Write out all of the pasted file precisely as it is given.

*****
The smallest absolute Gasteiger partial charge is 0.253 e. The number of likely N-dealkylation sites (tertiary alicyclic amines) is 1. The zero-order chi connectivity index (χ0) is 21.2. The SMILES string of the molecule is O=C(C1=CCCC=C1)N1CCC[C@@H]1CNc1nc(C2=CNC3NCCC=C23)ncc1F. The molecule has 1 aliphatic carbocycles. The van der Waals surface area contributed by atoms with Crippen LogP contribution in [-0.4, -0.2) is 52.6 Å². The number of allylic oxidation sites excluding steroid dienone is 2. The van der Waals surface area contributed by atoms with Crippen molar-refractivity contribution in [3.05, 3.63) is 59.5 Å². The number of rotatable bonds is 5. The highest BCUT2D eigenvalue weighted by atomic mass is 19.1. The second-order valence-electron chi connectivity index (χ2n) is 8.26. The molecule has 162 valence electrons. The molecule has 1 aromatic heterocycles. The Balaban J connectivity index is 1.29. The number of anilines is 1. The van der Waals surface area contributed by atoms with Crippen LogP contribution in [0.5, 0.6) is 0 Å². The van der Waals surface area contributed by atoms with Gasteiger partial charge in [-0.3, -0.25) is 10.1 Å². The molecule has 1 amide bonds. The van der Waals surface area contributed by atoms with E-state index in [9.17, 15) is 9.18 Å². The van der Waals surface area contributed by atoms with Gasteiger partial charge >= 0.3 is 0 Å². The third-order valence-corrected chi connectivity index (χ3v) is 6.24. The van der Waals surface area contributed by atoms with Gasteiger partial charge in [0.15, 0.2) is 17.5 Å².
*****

The smallest absolute Gasteiger partial charge is 0.253 e. The number of likely N-dealkylation sites (tertiary alicyclic amines) is 1. The zero-order chi connectivity index (χ0) is 21.2. The SMILES string of the molecule is O=C(C1=CCCC=C1)N1CCC[C@@H]1CNc1nc(C2=CNC3NCCC=C23)ncc1F. The molecule has 1 aliphatic carbocycles. The van der Waals surface area contributed by atoms with Crippen LogP contribution in [-0.4, -0.2) is 52.6 Å². The number of allylic oxidation sites excluding steroid dienone is 2. The van der Waals surface area contributed by atoms with Crippen molar-refractivity contribution in [3.05, 3.63) is 59.5 Å². The number of rotatable bonds is 5. The highest BCUT2D eigenvalue weighted by atomic mass is 19.1. The second-order valence-electron chi connectivity index (χ2n) is 8.26. The molecule has 162 valence electrons. The molecule has 1 aromatic heterocycles. The Balaban J connectivity index is 1.29. The number of anilines is 1. The van der Waals surface area contributed by atoms with Crippen LogP contribution in [0.5, 0.6) is 0 Å². The van der Waals surface area contributed by atoms with Gasteiger partial charge in [-0.3, -0.25) is 10.1 Å². The molecule has 1 amide bonds. The van der Waals surface area contributed by atoms with E-state index in [9.17, 15) is 9.18 Å². The van der Waals surface area contributed by atoms with Gasteiger partial charge >= 0.3 is 0 Å². The third-order valence-corrected chi connectivity index (χ3v) is 6.24. The van der Waals surface area contributed by atoms with Gasteiger partial charge in [0.15, 0.2) is 17.5 Å².